Re: [SMP patch] io-apic-patch-2.1.101-F (new-one)

Edgar Toernig (
Thu, 14 May 1998 18:16:50 +0200


Gabriel Paubert wrote:
> On Thu, 14 May 1998, Edgar Toernig wrote:
> > MOLNAR Ingo wrote:
> > > Enabling a pin for a raised level-triggered IRQ does _not_ generate an
> > > IRQ as far as i've checked. Yes it sucks.
> >
> > Unmasking an already active level-triggered pin does of course generate
> > an IRQ. Your statement is right for edge-triggered interrupts; the
> > IO-APIC wants to /see/ the edge while unmasked but for level-
> > triggered interrupts the level alone is enough (else they would be
> > edge-triggered ints, too, right? :-)
> No! From my IO-APIC doc in the I/O redirection table register description:
(Doc-ID 290566-001 :-)
> Interrupt Mask-R/W interrupts signaled on a masked interrupt pin are
> ignored (i.e., not delivered or held pending). LEVEL-ASSERTS OR NEGATES
That's exactly what I want.

> Changing the mask bit from unmasked to masked after the
> interrupt is accepted by a local APIC has no effect on that interrupt.
> This behavior is identical to the case where the device withdraws the
> interrupt before that interrupt is posted to the processor. It is
> software's responsibility to handle the case where the mask bit is set
> after the interrupt message has been accepted by a local APIC unit but
> before the interrupt is dispensed to the processor. When this bit is 0,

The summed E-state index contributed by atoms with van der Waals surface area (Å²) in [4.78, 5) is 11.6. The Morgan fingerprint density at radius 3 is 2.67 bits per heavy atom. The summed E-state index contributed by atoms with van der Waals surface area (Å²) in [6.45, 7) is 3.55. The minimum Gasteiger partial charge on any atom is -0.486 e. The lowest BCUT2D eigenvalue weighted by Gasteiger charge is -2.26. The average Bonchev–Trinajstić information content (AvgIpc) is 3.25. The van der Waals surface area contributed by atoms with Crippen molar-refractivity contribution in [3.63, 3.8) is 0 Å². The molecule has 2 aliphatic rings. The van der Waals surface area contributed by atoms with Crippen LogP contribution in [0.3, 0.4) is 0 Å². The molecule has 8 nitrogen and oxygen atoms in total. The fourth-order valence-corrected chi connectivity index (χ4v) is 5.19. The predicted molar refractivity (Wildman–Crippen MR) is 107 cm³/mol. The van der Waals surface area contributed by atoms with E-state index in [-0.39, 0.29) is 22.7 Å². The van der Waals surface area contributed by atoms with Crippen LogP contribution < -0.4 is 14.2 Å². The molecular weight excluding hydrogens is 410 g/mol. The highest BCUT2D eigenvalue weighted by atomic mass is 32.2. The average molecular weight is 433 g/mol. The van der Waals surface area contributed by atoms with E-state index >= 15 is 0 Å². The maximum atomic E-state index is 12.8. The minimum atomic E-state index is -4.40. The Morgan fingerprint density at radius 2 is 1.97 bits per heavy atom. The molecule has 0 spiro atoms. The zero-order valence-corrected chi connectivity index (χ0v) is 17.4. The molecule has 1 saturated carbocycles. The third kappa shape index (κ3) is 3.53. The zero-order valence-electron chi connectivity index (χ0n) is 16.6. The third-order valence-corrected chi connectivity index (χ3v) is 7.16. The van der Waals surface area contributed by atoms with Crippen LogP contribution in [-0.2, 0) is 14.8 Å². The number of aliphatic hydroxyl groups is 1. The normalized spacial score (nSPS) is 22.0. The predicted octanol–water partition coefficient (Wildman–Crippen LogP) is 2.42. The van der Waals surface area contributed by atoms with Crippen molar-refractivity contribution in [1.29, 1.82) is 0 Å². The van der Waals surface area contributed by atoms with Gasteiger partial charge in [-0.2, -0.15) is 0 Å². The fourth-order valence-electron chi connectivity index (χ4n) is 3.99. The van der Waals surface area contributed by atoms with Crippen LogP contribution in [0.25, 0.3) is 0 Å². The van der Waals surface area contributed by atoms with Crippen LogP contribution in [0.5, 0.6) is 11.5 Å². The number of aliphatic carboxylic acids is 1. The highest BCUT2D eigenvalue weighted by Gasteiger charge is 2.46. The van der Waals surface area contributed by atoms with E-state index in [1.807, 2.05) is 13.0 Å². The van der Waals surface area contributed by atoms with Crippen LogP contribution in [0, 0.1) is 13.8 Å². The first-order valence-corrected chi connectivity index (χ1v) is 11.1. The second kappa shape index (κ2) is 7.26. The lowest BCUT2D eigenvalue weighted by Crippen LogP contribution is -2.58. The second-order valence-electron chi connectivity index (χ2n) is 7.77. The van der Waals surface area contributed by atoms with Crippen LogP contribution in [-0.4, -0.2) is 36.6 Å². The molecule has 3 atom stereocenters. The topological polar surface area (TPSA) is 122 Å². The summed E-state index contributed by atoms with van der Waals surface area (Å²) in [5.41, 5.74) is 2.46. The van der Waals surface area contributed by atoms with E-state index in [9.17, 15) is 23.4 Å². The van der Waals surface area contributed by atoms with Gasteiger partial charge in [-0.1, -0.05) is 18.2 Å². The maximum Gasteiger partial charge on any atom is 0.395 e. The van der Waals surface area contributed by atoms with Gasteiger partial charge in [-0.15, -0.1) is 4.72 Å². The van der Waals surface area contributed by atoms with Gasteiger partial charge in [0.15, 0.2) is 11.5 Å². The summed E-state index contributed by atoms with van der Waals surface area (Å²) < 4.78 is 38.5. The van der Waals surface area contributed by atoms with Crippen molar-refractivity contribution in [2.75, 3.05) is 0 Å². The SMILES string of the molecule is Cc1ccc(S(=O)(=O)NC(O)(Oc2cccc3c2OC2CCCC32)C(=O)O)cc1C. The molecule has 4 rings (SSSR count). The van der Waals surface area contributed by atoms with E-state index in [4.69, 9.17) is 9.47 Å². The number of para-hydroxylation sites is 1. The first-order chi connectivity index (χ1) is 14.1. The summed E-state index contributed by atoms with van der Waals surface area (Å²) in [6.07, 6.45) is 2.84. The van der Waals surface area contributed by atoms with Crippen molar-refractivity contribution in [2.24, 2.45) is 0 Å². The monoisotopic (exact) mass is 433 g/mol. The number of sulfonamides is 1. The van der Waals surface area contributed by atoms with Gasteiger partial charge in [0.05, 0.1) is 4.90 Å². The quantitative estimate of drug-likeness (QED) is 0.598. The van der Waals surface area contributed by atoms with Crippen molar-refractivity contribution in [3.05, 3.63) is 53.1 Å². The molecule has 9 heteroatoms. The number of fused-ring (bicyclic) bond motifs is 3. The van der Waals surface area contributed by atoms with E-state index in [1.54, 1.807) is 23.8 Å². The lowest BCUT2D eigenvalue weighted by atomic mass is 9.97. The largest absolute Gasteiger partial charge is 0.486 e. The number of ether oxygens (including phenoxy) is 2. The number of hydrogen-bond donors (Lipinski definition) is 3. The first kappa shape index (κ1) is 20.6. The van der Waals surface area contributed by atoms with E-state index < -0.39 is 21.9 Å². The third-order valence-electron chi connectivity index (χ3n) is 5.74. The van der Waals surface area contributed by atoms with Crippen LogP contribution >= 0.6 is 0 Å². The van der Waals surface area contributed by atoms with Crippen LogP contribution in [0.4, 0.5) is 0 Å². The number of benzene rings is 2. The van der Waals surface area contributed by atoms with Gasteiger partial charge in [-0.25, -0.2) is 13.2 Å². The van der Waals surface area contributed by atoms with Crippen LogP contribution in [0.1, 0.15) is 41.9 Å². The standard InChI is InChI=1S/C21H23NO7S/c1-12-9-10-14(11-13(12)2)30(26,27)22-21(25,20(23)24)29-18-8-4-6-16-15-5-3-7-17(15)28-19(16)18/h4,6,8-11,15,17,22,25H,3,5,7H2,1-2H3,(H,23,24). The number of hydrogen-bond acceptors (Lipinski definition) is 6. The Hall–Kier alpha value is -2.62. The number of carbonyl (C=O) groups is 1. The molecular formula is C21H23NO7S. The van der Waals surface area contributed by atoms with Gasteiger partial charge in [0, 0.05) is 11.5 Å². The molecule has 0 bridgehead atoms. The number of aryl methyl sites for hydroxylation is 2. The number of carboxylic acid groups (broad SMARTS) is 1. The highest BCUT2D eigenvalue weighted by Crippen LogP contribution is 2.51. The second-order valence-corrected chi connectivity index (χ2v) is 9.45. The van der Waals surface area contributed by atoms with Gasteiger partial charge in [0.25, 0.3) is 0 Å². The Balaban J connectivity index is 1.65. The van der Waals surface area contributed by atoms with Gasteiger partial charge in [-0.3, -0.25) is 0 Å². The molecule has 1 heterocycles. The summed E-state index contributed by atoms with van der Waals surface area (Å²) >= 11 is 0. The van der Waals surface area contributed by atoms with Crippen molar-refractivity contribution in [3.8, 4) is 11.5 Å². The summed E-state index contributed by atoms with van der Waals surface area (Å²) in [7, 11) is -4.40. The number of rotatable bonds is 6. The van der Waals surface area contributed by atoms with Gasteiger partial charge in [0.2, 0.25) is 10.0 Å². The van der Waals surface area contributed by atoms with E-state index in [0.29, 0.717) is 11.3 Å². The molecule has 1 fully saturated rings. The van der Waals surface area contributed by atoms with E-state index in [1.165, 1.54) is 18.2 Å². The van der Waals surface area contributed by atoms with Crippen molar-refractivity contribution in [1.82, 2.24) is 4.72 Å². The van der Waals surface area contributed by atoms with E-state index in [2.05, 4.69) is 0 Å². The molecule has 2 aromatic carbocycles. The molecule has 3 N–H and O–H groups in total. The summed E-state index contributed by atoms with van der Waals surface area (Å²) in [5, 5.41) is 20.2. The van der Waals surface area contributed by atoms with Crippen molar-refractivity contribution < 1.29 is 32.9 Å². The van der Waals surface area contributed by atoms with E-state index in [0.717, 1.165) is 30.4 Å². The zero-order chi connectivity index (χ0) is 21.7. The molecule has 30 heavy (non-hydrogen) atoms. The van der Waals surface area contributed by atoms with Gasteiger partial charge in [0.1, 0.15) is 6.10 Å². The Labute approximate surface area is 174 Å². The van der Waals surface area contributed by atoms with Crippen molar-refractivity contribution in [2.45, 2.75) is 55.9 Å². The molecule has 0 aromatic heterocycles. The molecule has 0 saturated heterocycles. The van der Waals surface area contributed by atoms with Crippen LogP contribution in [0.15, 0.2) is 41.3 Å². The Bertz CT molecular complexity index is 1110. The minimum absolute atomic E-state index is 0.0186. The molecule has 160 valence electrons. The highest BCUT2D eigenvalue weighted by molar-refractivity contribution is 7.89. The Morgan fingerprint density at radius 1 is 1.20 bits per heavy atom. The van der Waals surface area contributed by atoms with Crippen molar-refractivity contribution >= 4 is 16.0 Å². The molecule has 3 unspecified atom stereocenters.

> the interrupt is not masked. An edge or level on an interrupt pin that is
> not masked results in the delivery of the interrupt to the destination.

Note the last sentence. An active level results in an interrupt. If
in INT-line is active while masked and then unmasked, it will generate an
immediate interrupt. What else should the IO-APIC do? Wait the pin
to go to an inactive state and then again to an active one? That would
be edge triggered. No! The active level generates the IRQ provided
there is no unacked IRQ for the same line.

That's the reason why they have the Remote-IRR bit. It's an additional
mask. As long as it is 1 no further IRQs are deliverd. If the local
APIC send the EOI, it is cleared and another IRQ may be send.

You don't need this with edge-triggered interrupts because every detected
edge will generate an IRQ wether the slave APIC is ready or not. But
for level-triggered ints you need something like this else you would
send IRQ storms as long as the i/o-device has its int-line active.

> Note that I never thought that such a thing would be possible after
> working with buses like VME for years (which exclusively use simple
> level-triggered interrupts schemes) and cannot lose them. But I have to
> praise Intel since they have shown me that I was wrong by coming up with
> this new concept: losable level-triggered interrupts ;) It truly takes
> the R&D resources of a multibillion dollar company to reach this level of
> cutting-edge innovation ;)

:-) But I'm still not convinced that we loose level-triggered interrupts.
At least with the NE2k prob, the IRQ has reached the IO-APIC and was send
to the local APIC...

Ok, bad designed i/o-devices may do all kind harm. Think of a chip with
level triggered interrupts, which only set its int-register on arrival of
a new packet instead of setting it as long as a packet is ready. It would
be very hairy (if not impossible) to get something like this to work

Ciao, ET.

PS: I'll make a test. With MOLNAR's patch the mask-bit is unused. So
I will toggled it every say 160ms for the NE2k. Let's see what happens...

PPS: Did it. Ping time between 0.6ms and 160ms but no packet lost.
Prove enough? :-)

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